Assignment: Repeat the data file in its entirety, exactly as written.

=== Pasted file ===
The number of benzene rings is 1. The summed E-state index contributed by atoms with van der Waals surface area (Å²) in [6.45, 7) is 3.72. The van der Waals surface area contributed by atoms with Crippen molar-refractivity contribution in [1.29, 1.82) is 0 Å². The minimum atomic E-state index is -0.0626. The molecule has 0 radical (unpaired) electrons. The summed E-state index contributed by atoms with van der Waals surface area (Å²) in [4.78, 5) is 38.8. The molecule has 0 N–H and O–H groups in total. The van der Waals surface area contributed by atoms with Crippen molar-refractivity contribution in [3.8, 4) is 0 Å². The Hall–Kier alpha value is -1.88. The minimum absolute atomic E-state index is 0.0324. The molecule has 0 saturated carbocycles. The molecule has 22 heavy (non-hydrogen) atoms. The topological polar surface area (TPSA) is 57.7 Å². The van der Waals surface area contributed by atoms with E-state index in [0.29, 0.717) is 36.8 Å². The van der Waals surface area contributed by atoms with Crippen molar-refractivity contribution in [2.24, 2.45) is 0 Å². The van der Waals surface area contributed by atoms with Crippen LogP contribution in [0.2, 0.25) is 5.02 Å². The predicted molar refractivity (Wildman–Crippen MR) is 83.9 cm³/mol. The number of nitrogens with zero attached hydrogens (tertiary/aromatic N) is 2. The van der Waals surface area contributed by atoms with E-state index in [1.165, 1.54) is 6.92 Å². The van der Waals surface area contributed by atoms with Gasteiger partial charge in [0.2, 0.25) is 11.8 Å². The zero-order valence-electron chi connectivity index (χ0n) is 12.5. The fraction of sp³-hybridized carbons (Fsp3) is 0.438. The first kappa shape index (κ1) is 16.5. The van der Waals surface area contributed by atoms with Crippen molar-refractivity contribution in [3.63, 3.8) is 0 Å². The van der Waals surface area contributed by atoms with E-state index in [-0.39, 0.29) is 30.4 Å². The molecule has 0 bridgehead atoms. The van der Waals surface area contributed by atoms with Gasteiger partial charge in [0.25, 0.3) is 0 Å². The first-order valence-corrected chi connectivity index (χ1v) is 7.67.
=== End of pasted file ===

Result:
The number of benzene rings is 1. The summed E-state index contributed by atoms with van der Waals surface area (Å²) in [6.45, 7) is 3.72. The van der Waals surface area contributed by atoms with Crippen molar-refractivity contribution in [1.29, 1.82) is 0 Å². The minimum atomic E-state index is -0.0626. The molecule has 0 radical (unpaired) electrons. The summed E-state index contributed by atoms with van der Waals surface area (Å²) in [4.78, 5) is 38.8. The molecule has 0 N–H and O–H groups in total. The van der Waals surface area contributed by atoms with Crippen molar-refractivity contribution in [3.8, 4) is 0 Å². The Hall–Kier alpha value is -1.88. The minimum absolute atomic E-state index is 0.0324. The molecule has 0 saturated carbocycles. The molecule has 22 heavy (non-hydrogen) atoms. The topological polar surface area (TPSA) is 57.7 Å². The van der Waals surface area contributed by atoms with E-state index in [0.29, 0.717) is 36.8 Å². The van der Waals surface area contributed by atoms with Crippen molar-refractivity contribution in [2.24, 2.45) is 0 Å². The van der Waals surface area contributed by atoms with Crippen LogP contribution in [0.2, 0.25) is 5.02 Å². The predicted molar refractivity (Wildman–Crippen MR) is 83.9 cm³/mol. The number of nitrogens with zero attached hydrogens (tertiary/aromatic N) is 2. The van der Waals surface area contributed by atoms with E-state index in [1.165, 1.54) is 6.92 Å². The van der Waals surface area contributed by atoms with Gasteiger partial charge in [0.2, 0.25) is 11.8 Å². The zero-order valence-electron chi connectivity index (χ0n) is 12.5. The fraction of sp³-hybridized carbons (Fsp3) is 0.438. The first kappa shape index (κ1) is 16.5. The van der Waals surface area contributed by atoms with Crippen molar-refractivity contribution in [3.63, 3.8) is 0 Å². The van der Waals surface area contributed by atoms with E-state index in [-0.39, 0.29) is 30.4 Å². The molecule has 0 bridgehead atoms. The van der Waals surface area contributed by atoms with Gasteiger partial charge in [0.25, 0.3) is 0 Å². The first-order valence-corrected chi connectivity index (χ1v) is 7.67.